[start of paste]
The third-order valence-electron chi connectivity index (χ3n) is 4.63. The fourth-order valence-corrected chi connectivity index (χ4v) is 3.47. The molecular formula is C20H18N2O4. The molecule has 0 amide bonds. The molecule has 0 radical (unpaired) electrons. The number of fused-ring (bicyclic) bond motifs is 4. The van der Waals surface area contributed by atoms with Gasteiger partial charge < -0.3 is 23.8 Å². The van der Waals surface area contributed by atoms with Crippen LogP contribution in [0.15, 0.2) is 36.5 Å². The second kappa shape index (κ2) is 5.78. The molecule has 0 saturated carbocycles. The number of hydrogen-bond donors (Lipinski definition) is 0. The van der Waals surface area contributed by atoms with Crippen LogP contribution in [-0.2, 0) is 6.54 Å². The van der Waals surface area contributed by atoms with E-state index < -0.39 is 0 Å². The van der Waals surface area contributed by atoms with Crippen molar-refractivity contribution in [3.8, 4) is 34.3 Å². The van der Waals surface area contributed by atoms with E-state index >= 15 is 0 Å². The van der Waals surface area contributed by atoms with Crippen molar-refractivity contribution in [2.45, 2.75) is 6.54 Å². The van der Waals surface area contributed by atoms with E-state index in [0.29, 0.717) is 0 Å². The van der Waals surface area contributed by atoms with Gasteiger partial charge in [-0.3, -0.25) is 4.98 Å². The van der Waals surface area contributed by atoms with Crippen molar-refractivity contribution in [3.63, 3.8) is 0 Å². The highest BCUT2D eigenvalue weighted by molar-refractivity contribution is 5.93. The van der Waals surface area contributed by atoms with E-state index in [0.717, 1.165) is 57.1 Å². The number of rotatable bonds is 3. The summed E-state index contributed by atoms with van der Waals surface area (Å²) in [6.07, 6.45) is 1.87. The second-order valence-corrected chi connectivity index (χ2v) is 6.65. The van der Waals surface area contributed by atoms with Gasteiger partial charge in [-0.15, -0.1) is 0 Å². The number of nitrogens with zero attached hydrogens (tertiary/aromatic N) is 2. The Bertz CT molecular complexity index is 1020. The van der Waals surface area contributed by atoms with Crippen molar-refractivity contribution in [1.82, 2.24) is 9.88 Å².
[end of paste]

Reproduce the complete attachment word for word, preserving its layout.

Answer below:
The third-order valence-electron chi connectivity index (χ3n) is 4.63. The fourth-order valence-corrected chi connectivity index (χ4v) is 3.47. The molecular formula is C20H18N2O4. The molecule has 0 amide bonds. The molecule has 0 radical (unpaired) electrons. The number of fused-ring (bicyclic) bond motifs is 4. The van der Waals surface area contributed by atoms with Gasteiger partial charge < -0.3 is 23.8 Å². The van der Waals surface area contributed by atoms with Crippen LogP contribution in [0.15, 0.2) is 36.5 Å². The second kappa shape index (κ2) is 5.78. The molecule has 0 saturated carbocycles. The number of hydrogen-bond donors (Lipinski definition) is 0. The van der Waals surface area contributed by atoms with Crippen LogP contribution in [-0.2, 0) is 6.54 Å². The van der Waals surface area contributed by atoms with E-state index < -0.39 is 0 Å². The van der Waals surface area contributed by atoms with Crippen molar-refractivity contribution in [3.8, 4) is 34.3 Å². The van der Waals surface area contributed by atoms with E-state index >= 15 is 0 Å². The van der Waals surface area contributed by atoms with Crippen molar-refractivity contribution in [2.45, 2.75) is 6.54 Å². The van der Waals surface area contributed by atoms with E-state index in [0.29, 0.717) is 0 Å². The van der Waals surface area contributed by atoms with Gasteiger partial charge in [-0.3, -0.25) is 4.98 Å². The van der Waals surface area contributed by atoms with Crippen molar-refractivity contribution in [3.63, 3.8) is 0 Å². The highest BCUT2D eigenvalue weighted by molar-refractivity contribution is 5.93. The van der Waals surface area contributed by atoms with E-state index in [0.717, 1.165) is 57.1 Å². The number of rotatable bonds is 3. The summed E-state index contributed by atoms with van der Waals surface area (Å²) in [6.07, 6.45) is 1.87. The second-order valence-corrected chi connectivity index (χ2v) is 6.65. The van der Waals surface area contributed by atoms with Gasteiger partial charge in [-0.15, -0.1) is 0 Å². The number of nitrogens with zero attached hydrogens (tertiary/aromatic N) is 2. The Bertz CT molecular complexity index is 1020. The van der Waals surface area contributed by atoms with Crippen molar-refractivity contribution in [1.82, 2.24) is 9.88 Å².